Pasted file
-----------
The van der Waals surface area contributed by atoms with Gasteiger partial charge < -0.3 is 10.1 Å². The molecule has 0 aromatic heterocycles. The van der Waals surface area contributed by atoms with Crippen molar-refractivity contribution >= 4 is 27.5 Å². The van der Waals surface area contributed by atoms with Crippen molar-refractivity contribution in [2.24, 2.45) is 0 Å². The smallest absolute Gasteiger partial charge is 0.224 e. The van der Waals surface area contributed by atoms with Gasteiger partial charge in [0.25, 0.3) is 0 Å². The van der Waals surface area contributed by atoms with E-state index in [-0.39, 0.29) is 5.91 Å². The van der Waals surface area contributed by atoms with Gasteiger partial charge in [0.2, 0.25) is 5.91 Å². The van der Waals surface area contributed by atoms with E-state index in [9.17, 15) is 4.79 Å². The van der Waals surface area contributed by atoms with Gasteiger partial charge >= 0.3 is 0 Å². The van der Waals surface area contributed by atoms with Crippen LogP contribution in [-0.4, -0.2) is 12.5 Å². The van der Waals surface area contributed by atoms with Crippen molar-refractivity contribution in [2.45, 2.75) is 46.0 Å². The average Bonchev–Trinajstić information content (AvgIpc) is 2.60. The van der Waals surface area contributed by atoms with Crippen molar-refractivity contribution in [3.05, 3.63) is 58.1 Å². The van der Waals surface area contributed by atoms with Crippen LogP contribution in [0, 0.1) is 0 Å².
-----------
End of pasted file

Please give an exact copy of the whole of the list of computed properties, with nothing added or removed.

The van der Waals surface area contributed by atoms with Gasteiger partial charge < -0.3 is 10.1 Å². The molecule has 0 aromatic heterocycles. The van der Waals surface area contributed by atoms with Crippen molar-refractivity contribution >= 4 is 27.5 Å². The van der Waals surface area contributed by atoms with Crippen molar-refractivity contribution in [2.24, 2.45) is 0 Å². The smallest absolute Gasteiger partial charge is 0.224 e. The van der Waals surface area contributed by atoms with Gasteiger partial charge in [0.25, 0.3) is 0 Å². The van der Waals surface area contributed by atoms with E-state index in [-0.39, 0.29) is 5.91 Å². The van der Waals surface area contributed by atoms with Gasteiger partial charge in [0.2, 0.25) is 5.91 Å². The van der Waals surface area contributed by atoms with E-state index in [9.17, 15) is 4.79 Å². The van der Waals surface area contributed by atoms with Gasteiger partial charge >= 0.3 is 0 Å². The van der Waals surface area contributed by atoms with Crippen LogP contribution in [-0.4, -0.2) is 12.5 Å². The van der Waals surface area contributed by atoms with Crippen molar-refractivity contribution in [2.45, 2.75) is 46.0 Å². The average Bonchev–Trinajstić information content (AvgIpc) is 2.60. The van der Waals surface area contributed by atoms with Crippen molar-refractivity contribution in [3.05, 3.63) is 58.1 Å². The van der Waals surface area contributed by atoms with Crippen LogP contribution in [0, 0.1) is 0 Å².